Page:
Bennett S. LeBow
                                            Chairman of the Board, President
                                            and Chief Executive Officer


     CERTAIN ADDITIONAL INFORMATION: Brooke Group Ltd. ("Brooke Group") will be
soliciting consents for the proposals. The following persons may be deemed to be
participants in the solicitation by Brooke Group: Brooke Group, BGLS Inc.
("BGLS"), Bennett S. LeBow, Andrew E. Balog, Marc N. Bell, Robert J. Eide, Karen
Eisenbud, J. Bryant Kirkland, III, Richard J. Lampen, Howard M. Lorber, Robert
M. Lundgren, Jeffrey S. Podell and Gerald E. Sauter. Brooke Group beneficially
owns 100% of the outstanding stock of BGLS, which beneficially owns 100% of the
outstanding stock of Liggett. Liggett beneficially owns 200 shares of RJR
Nabisco Common Stock. In addition, BGLS directly and indirectly owns 650,869
Class A Senior Preferred Shares, 250,885 Class B Preferred Shares and 79,794,229
Common Shares, or approximately 58% of the outstanding Class A Senior Preferred
Shares, 9% of the Class B Preferred Shares and 42% of the Common Shares, of New
Valley Corporation, which beneficially owns 4,892,550 shares of RJR Nabisco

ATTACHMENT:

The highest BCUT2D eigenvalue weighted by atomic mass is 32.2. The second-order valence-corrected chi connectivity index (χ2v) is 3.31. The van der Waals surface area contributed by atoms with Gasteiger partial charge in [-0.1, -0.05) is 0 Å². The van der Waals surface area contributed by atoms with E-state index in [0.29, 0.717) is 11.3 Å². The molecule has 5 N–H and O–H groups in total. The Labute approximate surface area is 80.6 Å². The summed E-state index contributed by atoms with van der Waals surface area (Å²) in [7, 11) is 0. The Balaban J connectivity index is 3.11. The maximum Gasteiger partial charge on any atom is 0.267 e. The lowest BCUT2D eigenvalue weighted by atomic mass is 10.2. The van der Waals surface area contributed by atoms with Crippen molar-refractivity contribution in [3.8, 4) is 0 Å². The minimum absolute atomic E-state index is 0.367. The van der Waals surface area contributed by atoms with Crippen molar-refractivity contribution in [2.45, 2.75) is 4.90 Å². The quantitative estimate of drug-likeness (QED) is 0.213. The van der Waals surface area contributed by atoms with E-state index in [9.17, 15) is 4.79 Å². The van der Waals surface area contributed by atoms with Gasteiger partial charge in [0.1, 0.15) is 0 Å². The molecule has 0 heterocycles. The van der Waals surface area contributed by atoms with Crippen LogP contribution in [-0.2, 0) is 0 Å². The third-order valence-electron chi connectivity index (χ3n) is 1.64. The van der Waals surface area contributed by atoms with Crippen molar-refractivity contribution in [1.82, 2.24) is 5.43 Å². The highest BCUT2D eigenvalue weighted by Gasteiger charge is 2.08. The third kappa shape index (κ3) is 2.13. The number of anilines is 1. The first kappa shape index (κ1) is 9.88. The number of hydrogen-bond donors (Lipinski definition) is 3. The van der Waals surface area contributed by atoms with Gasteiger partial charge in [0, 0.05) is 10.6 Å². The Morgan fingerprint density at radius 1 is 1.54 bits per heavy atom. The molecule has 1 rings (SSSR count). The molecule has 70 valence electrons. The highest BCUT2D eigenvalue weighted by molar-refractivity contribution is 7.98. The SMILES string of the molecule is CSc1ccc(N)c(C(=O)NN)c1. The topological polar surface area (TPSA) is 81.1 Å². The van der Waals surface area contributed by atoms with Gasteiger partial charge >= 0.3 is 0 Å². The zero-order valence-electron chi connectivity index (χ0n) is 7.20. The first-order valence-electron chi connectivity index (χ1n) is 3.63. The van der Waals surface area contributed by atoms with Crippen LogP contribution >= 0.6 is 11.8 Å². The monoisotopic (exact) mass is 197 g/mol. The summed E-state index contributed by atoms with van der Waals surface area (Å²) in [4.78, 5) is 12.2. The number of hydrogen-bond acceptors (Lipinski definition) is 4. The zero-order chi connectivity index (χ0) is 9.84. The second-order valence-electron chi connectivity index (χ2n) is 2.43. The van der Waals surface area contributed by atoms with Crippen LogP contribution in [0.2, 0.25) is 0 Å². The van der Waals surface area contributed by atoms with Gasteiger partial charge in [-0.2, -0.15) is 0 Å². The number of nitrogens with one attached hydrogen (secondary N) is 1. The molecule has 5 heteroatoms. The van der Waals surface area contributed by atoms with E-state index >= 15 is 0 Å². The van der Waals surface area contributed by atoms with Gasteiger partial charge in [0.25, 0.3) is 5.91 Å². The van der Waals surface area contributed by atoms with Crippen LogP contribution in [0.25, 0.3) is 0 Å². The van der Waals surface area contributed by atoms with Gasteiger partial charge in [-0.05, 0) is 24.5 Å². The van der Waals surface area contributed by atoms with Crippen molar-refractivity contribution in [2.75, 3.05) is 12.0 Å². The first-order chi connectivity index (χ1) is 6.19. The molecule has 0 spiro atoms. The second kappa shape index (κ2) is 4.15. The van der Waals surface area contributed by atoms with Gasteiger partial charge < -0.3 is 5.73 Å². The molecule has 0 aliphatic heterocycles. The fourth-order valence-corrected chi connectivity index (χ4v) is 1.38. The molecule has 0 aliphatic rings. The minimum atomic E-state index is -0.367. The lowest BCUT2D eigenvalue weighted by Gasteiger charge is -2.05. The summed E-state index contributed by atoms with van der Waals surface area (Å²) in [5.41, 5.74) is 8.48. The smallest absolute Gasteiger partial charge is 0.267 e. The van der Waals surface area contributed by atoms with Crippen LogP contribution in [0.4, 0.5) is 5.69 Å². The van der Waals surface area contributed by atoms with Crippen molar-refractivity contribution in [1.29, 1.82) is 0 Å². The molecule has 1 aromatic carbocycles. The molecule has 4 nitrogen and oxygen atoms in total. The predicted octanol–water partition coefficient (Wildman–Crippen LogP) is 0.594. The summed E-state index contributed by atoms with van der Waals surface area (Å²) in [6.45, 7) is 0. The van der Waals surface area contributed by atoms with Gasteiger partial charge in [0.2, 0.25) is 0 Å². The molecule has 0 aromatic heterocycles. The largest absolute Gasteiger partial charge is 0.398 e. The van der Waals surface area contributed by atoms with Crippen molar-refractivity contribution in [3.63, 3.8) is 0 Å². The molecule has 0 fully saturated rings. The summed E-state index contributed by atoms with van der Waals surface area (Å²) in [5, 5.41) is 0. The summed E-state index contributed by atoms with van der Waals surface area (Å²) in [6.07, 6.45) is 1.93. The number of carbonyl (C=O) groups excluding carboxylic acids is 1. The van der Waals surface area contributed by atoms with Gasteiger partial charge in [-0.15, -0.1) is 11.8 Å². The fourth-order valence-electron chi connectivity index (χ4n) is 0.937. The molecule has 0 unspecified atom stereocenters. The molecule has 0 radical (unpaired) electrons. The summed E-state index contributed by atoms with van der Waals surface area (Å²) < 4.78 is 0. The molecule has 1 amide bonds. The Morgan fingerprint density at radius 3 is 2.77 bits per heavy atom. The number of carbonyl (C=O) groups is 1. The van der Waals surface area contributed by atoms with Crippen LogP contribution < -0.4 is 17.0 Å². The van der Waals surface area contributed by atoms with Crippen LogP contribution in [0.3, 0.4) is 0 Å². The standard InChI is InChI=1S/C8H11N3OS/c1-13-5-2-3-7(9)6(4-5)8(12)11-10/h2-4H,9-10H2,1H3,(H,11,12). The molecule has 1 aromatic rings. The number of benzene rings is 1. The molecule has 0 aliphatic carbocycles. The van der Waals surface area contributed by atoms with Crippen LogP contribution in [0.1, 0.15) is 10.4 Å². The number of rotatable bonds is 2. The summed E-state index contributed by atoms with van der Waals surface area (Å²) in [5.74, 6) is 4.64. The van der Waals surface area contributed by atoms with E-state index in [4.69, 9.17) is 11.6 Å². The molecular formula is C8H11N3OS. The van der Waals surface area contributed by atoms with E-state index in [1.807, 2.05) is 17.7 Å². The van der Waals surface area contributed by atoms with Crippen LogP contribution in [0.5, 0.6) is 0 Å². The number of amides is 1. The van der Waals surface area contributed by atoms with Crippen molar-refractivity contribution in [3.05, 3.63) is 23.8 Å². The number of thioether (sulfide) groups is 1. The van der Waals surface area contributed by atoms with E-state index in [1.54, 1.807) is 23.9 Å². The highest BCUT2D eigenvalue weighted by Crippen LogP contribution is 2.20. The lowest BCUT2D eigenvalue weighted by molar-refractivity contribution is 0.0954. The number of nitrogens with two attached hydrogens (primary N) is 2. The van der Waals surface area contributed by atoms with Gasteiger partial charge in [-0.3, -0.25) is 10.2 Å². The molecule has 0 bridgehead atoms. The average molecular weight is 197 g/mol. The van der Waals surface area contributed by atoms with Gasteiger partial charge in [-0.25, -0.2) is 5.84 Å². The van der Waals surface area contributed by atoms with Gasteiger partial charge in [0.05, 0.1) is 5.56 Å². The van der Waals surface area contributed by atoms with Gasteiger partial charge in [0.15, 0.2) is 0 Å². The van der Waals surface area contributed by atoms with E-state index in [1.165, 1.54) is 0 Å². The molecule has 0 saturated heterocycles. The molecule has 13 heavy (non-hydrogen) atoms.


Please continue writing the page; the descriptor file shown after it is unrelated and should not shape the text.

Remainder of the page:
Common Stock, or approximately 1.8% of the outstanding RJR Nabisco Common Stock.
Bennett S. LeBow, who is the Chairman of the Board, President and Chief
Executive Officer of Brooke Group and of BGLS, may be deemed to be the
beneficial owner of 10,521,208 shares of common stock of Brooke Group, or
approximately 56.8% of Brooke Group's outstanding common stock, and thus may be
deemed to control Brooke Group. Mr. Lampen currently beneficially owns 2,000
shares of RJR Nabisco Common Stock. To the best of Brooke Group's knowledge,
none of the other persons who may be deemed participants currently own any
shares of RJR Nabisco stock.

- --------------------

 *   Note: This estimate is based on published research reports by respected
     stock market analysts. Estimates of this kind are, by their nature, highly
     subjective and are influenced heavily by the assumptions used. This
     estimate is not a forecast by Brooke Group of the future trading value of
     any securities, and no assurance can be given that the values actually
     achieved in a spinoff would be the same as this or other estimates referred
     to in this letter. Reference should be made to Brooke Group's Preliminary
     Solicitation Statement publicly filed with the Securities and Exchange
     Commission on November 6, 1995 for further information with respect to
     Brooke Group's solicitation and the analyses by stock market professionals
     of the value of a spinoff to RJR Nabisco's stockholders. No permission has
     been sought or received to quote from, or refer to, published materials
     cited in this letter.

**   The tobacco analyst referred to in the text is Marc Cohen, who is employed
     by Goldman, Sachs & Co.